Do you know what a bezzle is? Here is a book which explains the sophisticated financial system.
The economic columnist I most admire is John Kay, who writes regularly for the Financial Times. He taught at various universities, was director of the independent think tank, Institute for Fiscal Studies, and has held a host of other interesting and important jobs. His columns are always well informed, amusingly light while being deep, show excellent judgement and often have stunning illustrations of fundamental ideas. In the intellectually vibrant economic discussion of Britain and, indeed, the North Atlantic he is an outstanding contributor both as a thinker and as someone who connects to the popular audience.
Kay has also written a number of books, but perhaps none is as significant as his latest Other People’s Money: The Real Business of Finance, which is probably the best book available on how the financial system currently works.
Essentially the system trades IOUs. To take a simple example, you deposit your IOUs (perhaps a bank deposit or cash) with a finance company, which gives you another IOU in return – perhaps it promises to pay you cash (‘interest’) at regular intervals and, after a certain time or on demand, return your deposit.
To think about such things start off with peer to peer (P2P) lending with an investor directly funding a mortgage, say, to a property owner (a traditional activity in New Zealand). But you have to choose and monitor the deal while taking the risk on just one property. Instead you put your funds in a bank which does the choosing and monitoring and reduces risk because the deposit is diversified across many investments. (Quite properly, the bank or whatever takes a margin for doing this specialised task; you pay them from some of the return on the investment.)
Your financial investment is not 100 percent safe – as the crashing of finance companies a few years back illustrates; while the institution in which you make the deposit may be fraudulent, never intending you to be able to redeem your IOU. (A lot of regulatory effort is made to minimise such catastrophes for savers, but fundamentally, it is ‘caveat emptor’ – let the investor beware.)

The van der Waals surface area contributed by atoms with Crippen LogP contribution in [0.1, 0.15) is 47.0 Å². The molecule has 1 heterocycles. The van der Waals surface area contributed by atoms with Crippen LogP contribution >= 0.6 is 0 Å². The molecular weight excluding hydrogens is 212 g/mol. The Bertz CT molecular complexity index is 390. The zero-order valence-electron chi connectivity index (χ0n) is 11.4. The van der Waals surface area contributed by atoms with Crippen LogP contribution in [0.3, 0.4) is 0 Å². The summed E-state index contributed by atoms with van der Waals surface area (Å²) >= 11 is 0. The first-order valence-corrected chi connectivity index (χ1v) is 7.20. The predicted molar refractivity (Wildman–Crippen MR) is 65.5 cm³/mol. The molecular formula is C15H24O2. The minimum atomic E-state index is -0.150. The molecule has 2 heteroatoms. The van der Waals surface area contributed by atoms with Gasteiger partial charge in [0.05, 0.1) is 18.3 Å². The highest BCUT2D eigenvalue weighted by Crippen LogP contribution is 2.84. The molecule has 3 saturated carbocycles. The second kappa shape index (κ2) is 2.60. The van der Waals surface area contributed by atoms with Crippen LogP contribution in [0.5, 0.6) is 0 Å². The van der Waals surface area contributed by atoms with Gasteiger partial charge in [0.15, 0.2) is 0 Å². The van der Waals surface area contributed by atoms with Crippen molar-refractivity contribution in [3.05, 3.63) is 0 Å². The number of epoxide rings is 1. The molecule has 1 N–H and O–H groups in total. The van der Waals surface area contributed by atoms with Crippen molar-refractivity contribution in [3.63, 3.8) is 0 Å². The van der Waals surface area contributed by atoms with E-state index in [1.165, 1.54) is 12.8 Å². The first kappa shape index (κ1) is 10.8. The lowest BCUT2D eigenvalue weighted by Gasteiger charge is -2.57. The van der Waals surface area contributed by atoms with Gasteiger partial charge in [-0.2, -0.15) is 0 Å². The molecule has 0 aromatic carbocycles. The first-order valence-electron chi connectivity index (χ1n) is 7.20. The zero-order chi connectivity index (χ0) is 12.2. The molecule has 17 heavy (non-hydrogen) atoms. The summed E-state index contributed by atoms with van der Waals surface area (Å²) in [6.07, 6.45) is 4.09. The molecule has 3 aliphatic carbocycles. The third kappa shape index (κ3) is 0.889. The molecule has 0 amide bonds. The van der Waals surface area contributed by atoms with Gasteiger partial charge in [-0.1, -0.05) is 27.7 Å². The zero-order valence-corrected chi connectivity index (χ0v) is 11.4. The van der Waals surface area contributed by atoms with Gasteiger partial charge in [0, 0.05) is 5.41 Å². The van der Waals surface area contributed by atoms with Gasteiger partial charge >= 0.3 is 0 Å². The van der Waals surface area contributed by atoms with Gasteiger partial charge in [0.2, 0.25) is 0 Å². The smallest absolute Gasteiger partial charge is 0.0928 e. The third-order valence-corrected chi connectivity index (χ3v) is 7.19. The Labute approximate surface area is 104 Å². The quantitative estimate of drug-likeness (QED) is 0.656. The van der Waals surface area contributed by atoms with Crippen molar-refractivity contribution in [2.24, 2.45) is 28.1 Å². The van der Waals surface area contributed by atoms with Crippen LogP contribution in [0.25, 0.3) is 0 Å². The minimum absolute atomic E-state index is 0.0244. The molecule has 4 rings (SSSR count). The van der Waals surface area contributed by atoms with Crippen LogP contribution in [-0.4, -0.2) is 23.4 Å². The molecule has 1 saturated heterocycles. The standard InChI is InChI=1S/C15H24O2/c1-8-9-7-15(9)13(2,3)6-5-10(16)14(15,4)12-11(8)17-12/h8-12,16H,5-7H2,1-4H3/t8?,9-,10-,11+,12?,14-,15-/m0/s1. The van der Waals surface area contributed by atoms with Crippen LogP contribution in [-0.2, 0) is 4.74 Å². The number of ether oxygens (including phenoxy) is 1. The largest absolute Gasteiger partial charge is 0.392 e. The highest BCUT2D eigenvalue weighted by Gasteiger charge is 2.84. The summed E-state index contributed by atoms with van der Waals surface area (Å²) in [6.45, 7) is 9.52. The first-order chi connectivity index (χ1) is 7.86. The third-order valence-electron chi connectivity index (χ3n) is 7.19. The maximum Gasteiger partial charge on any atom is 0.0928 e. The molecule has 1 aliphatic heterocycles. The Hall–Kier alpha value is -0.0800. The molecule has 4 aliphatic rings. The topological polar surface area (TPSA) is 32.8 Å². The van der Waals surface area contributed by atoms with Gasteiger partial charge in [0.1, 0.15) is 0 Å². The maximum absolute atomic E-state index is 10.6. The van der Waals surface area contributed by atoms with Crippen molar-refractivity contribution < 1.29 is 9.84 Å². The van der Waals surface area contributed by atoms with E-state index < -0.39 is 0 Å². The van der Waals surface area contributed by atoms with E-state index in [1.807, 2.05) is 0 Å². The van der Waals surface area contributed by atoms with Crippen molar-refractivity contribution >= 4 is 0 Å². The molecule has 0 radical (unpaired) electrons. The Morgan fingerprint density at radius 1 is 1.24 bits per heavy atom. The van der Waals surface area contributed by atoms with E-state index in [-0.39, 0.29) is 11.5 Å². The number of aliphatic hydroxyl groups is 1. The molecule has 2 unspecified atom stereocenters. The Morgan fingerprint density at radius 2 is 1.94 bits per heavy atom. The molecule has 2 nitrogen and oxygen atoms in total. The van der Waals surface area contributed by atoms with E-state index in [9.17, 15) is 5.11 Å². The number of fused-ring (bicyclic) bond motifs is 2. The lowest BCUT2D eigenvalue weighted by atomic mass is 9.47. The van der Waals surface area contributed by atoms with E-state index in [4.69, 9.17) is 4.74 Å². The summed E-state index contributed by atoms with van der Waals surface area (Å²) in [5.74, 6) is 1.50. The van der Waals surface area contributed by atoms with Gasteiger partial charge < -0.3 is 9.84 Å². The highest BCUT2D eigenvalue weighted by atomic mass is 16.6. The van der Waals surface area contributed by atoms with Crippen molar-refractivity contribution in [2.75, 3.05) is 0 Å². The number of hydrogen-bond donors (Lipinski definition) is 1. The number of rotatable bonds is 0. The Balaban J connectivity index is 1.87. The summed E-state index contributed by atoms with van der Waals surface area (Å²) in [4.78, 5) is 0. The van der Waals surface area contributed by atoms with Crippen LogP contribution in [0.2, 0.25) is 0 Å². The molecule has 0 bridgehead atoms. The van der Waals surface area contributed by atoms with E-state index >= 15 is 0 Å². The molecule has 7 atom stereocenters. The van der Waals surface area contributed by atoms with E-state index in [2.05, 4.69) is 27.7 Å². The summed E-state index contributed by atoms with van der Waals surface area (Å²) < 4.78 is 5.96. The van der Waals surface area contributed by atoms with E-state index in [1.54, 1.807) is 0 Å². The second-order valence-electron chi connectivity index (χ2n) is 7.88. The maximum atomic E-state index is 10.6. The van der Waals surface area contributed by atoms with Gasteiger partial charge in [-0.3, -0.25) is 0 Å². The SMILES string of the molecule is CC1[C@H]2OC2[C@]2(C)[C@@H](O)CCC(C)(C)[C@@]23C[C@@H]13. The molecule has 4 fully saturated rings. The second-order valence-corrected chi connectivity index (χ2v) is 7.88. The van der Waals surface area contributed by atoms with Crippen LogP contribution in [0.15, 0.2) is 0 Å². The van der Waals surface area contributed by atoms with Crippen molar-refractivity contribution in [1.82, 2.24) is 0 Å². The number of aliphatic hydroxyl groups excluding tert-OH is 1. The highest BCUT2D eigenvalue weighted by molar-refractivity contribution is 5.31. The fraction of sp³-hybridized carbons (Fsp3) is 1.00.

If New Zealand’s financial system is this vanilla one, the dominant international one is more Neopolitan with layers on layers of IOUs of different hues. Think of it as an enormous (cyber)-room in which people frenetically trade increasingly complicated IOUs among themselves. The paper gets churned around but it does not actually do anything (a simplification but fair enough for exposition). Yet at regular intervals the paper-traders take huge salaries and bonuses. Where do their fees come from?
The trick is that some of the IOUs left in the room have no value. Except we do not usually know which ones until they are about to be redeemed. Until that point the depositors of the IOUs which underpin the duds think they are valuable. John Kenneth Galbraith described the phenomenon as the ‘bezzle’ (after embezzle; sometimes the ‘f-bezzle’ – i.e. financial-bezzle). It temporarily boosts the economy because some think they are richer than they are. The deceit cannot go on forever, and people eventually find their IOUs are worthless. (Well some are, many are redeemed by the taxpayer.) Their value has been taken off in the salaries and bonuses of the dealers.
Other People’s Money elaborates this story with detail and wit. It compares the trading to tailgating on the motorway—a high-risk strategy that works most of the time but occasionally ends in a devastating crash (not only for the tailgater).
You know how when reading a book you sometimes want to underline a phrase or sentence for recall or to share (I resist); I wanted to do so even as often as to every paragraph. To summarise my view of the work: a student in a business faculty who has not read and mastered it does not deserve a degree. The rest of us need to read it if we want to comment on the international financial system.
Not that Kay has all the answers, although implementing his recommendations would be progress. Of course they are resisted by the dealers playing with other people's money, taking their margin in exchange for dud IOUs.
In at least two ways it matters to New Zealanders with their vanilla financial system. First, when the dud IOUs cannot be redeemed the whole world economy suffers. Second, the two great centres of financial activities – London and New York – are issuing dud IOUs to investors outside Britain and the US. So some New Zealanders are being directly impacted – probably those who would appear in the likes of the Panama Papers.
There is however a deeper problem. All of us assume that on the whole we can do our own thing and, subject to a series of caveats, that is in the interests of society. There are a handful of industries we proscribe because they are not in the public interest – such as suppling narcotics. One has an uneasy feeling that the much larger industry of Neopolitan finance belongs in the same basket. John Kay does not say this, although he wants to further regulate and restrict the business. But one closes his book wondering.